The line of dilapidated, empty horse barns didn’t look impressive Thursday morning, but what they stood for and would soon become was something else altogether.

Under a $17.2 million project years in the making, the buildings at Fort Snelling will be converted to CommonBond Veterans Housing, 58 apartments for homeless veterans and their families, a symbol of collaboration between organizations and step toward the state’s mission toward ending homelessness. Of the estimated 10,000 Minnesota homeless on any given night, more than 350 are veterans.

But to 67-year-old Vietnam veteran Jerry Readmond, the project is also a symbol of dignity.

 “We can build all the buildings we want for our veterans but hope that when you leave here you think of just one word: Affordable.” Readmond told the assembled crowd, which included Minnesota Sen. Al Franken. Making such housing affordable for veterans helps them retain their pride, Readmond said.

“It takes the honor and strength and courage of a warrior to ask for help,” Readmond said. “That’s why we need to get them in the door.”

The project, estimated for completion next year, will transform the five historic buildings into studio, one-, two- and three-bedroom apartments on the Fort Snelling Upper Post. The complex will include clinical health care services, counseling and monitoring, academic support and job training. A public-private partnership was funded through public and private groups. Minnetonka-based UnitedHealth Group provided $9.3 million in partnership with the Minnesota Equity Fund, while Minnesota Housing allocated $5.5 million in bonds. The project was also funded in part through the bonding bill passed during the 2014 legislative session, which allocated $100 million for housing.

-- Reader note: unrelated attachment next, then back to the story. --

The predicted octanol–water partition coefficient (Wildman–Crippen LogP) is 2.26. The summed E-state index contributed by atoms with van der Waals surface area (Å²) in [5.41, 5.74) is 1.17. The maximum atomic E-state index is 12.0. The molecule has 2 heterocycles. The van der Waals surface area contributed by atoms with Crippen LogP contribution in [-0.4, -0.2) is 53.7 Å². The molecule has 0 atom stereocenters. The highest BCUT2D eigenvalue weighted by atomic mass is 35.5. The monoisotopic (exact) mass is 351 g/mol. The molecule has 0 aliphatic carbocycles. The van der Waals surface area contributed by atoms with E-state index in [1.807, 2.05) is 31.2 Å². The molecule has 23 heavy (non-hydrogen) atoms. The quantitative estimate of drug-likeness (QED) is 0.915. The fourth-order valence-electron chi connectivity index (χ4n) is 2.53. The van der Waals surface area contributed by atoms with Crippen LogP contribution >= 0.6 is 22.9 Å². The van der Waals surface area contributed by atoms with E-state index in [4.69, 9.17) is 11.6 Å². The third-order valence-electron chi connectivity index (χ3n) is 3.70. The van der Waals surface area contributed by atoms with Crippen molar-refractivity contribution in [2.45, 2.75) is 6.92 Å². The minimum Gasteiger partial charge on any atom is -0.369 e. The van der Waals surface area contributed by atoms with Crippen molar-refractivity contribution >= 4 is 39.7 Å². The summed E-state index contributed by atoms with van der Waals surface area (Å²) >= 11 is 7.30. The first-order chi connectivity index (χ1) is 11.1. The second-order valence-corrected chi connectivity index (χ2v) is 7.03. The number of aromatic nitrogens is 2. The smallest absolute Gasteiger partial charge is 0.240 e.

Franken lauded the project’s success in light of troubling news that caused him to join the chorus of lawmakers urging Department of Veterans Affairs Secretary Eric Shinseki to resign.

“One of the reasons I ran is to make sure that veterans got what they need. We’ve had some rough stuff happen in the interim report that came out yesterday about veterans’ health,” he said. “I believe that Minnesota, when the audit is finished, will look a lot different from that interim report.”

Photo: U.S. Sen. Al Franken addresses the crowd at groundbreaking for Veterans' Housing at Fort Snelling